Look, I think the Paula Deen controversy is more theater than news. The only people who need the information that there are still white people in the South who are horribly racist are John Roberts and his band of conservatives. Deen is awful, but I don’t have a lot of spare outrage to waste on a television fry cook.
There is, however, a really interesting and novel legal argument being launched by Paula Deen and her attorneys. I think the argument is arguably just as racist as anything Deen actually said, but that doesn’t mean it’s legally incorrect. Deen’s lawyers are saying that white people, namely the white plaintiff suing Paula Deen, don’t have standing to claim a “hostile work environment” if all Deen did was run around saying awful things about non-whites.
And her lawyers are now using the Supreme Court’s recent decision in Hollingsworth v. Perry, the constitutional challenge to California’s Proposition 8, as the basis for their objections…
You can be forgiven if all you know about this case is “Paula Deen, Racist, #PaulaDeenBestDishes.” The lawsuit that gave rise to Deen’s career-altering deposition was filed by Lisa Jackson, a former employee who is suing Deen for creating a hostile work environment based on racial discrimination and sexual harassment.
Lisa Jackson is white.
It’s not obvious to me why that matters. It seems to me that a white person can be made uncomfortable, in a legally actionable way, if her boss is running around talking about “tap dancing little n***ers.” Sure, you don’t very often see a white person suing because another white person is racist. But I don’t see any reason why they couldn’t. Nobody should have to work for a racist like Paula Deen, and I don’t see why a white person shouldn’t have the same legal protection in the workplace in that regard as a racial minority.
Of course, the world I would like to live in and the world that I do live in are not always the same world. Paula Deen’s lawyers are arguing that Jackson doesn’t have standing to sue Deen on the racial elements because she’s white. Deen first made this standing argument a week ago. From her motion to dismiss:
Now, the defense is citing the Roberts opinion in Hollingsworth v. Perry to buttress their claims:
Well now that’s interesting, isn’t it? If the argument is that Jackson is suing on behalf of black people (and Jews, and Asians, and whoever else Deen allegedly offended) everywhere, then I think the defense has a really good point. As a general rule, you can’t sue somebody for harm they allegedly caused to someone else.
Of course, if it’s as simple as “white people don’t have standing to bring this kind of claim,” then why didn’t Deen’s lawyers move to dismiss this case before they let Deen deep-fry her career in that deposition? If Deen’s lawyers are right about this, then they are also the worst lawyers in the universe for letting their half-baked client get roasted.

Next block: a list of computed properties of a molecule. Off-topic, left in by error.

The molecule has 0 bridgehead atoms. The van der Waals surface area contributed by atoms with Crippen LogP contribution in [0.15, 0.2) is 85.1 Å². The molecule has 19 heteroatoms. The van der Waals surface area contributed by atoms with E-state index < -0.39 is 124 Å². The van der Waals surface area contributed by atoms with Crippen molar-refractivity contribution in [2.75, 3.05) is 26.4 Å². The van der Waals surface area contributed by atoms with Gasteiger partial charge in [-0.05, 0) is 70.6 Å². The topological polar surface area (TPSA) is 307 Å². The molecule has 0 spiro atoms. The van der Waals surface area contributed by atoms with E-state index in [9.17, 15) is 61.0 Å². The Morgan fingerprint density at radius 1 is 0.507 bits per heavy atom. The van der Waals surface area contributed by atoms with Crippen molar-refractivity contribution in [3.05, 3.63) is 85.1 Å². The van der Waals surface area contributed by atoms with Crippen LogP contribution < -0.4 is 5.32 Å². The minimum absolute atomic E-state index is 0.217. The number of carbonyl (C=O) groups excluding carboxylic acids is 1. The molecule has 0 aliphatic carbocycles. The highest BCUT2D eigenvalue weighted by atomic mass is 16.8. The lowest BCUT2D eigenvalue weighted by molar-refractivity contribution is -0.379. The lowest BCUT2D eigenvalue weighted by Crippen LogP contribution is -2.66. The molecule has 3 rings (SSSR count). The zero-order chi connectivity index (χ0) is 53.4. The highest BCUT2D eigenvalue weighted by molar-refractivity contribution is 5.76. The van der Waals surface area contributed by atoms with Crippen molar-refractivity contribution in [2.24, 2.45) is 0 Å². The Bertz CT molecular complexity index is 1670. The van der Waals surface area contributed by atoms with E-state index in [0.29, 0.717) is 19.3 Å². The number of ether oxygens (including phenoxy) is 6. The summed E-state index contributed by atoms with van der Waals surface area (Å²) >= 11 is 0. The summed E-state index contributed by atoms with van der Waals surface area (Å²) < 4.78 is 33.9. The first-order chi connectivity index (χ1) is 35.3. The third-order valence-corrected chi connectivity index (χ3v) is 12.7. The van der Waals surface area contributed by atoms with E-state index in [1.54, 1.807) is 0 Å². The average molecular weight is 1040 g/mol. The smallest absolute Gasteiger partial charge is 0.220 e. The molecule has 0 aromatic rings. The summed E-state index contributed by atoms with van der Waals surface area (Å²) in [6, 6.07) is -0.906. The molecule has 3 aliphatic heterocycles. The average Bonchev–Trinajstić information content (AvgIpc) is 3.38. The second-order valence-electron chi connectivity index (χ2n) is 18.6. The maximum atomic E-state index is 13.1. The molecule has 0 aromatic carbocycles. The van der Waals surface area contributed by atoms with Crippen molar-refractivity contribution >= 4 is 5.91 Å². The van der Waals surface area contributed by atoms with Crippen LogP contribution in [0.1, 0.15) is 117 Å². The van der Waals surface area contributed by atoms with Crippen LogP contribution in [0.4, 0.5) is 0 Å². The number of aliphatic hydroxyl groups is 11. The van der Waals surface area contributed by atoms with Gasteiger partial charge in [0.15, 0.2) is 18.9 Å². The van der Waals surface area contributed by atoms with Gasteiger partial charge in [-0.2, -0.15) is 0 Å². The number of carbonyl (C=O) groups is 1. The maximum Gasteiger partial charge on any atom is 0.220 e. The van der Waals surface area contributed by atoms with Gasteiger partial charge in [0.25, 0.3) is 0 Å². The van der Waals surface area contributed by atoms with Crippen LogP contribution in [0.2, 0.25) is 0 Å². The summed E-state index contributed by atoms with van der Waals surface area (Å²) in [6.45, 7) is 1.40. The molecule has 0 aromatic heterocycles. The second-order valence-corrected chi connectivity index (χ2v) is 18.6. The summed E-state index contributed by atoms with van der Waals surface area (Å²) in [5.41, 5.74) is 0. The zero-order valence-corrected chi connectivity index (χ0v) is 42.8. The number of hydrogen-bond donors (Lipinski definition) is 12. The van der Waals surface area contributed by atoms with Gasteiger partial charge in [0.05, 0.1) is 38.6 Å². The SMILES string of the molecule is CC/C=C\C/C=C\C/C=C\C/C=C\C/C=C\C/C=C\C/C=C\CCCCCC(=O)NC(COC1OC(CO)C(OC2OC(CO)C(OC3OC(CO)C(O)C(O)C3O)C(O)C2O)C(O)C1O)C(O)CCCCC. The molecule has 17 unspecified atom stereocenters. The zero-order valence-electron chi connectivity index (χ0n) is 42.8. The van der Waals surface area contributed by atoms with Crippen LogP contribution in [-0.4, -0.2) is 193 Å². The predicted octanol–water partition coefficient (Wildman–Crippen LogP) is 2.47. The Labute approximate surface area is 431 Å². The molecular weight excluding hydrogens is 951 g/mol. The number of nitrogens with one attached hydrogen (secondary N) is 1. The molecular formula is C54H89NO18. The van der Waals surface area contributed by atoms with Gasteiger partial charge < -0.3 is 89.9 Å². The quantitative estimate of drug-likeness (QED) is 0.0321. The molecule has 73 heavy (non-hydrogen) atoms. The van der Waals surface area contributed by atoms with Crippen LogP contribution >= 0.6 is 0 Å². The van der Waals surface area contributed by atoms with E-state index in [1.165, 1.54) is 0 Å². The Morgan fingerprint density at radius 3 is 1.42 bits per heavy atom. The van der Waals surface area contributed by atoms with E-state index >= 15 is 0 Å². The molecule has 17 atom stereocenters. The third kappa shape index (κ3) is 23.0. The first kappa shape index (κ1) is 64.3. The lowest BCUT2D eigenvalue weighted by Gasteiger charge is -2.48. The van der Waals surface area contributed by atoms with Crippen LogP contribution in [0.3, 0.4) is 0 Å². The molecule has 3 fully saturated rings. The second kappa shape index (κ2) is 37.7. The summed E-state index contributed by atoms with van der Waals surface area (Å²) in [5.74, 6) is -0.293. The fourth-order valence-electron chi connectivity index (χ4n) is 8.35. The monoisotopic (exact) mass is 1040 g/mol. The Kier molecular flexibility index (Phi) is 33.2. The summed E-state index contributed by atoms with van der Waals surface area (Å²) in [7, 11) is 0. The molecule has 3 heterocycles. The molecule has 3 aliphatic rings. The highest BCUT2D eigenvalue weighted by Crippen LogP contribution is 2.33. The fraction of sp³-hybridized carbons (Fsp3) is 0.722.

That’s why I don’t think Jackson’s argument is that simple. I don’t think Jackson is saying Deen created a hostile environment for minorities and Jackson is suing on their behalf. I think she’s saying that Deen’s racism created a hostile environment for her.
If you are a white person, and your boss is a racist a**hole, do you just have to take it? Do you just have to grin and bear it and play along for fear of being labeled a “n***er lover”? Is it our official position that white people cannot be put in a hostile work environment as long as the boss is just making fun of minorities? Are white people immune to being legally discriminated against if all they have to do is ignore the racism all around them?
Don’t look now, but out of this Paula Deen fiasco, a really interesting and fundamental question about our legal definition of racism is going to be decided. Can whites be personally harmed by racism towards non-whites? I say “yes.” I think it’s obvious that they can be. How many white people don’t speak up about racism in their environment for fear of retribution from the racists at their places of business?
But in Paula Deen’s world, if you are white and there is racism happening around you, that doesn’t concern you. I guess she’d like people to prove that they are a minority (one eighth?) before they can claim that discriminatory behavior causes them professional harm.
And that seems to me to be way more racist than just saying the N-word.
Lawyer in Paula Deen case says white plaintiff had no standing to pursue race claims [ABA Journal]
Paula Deen Using Supreme Court’s Prop 8 Ruling To Get Discrimination Suit Dismissed [Hollywood Reporter]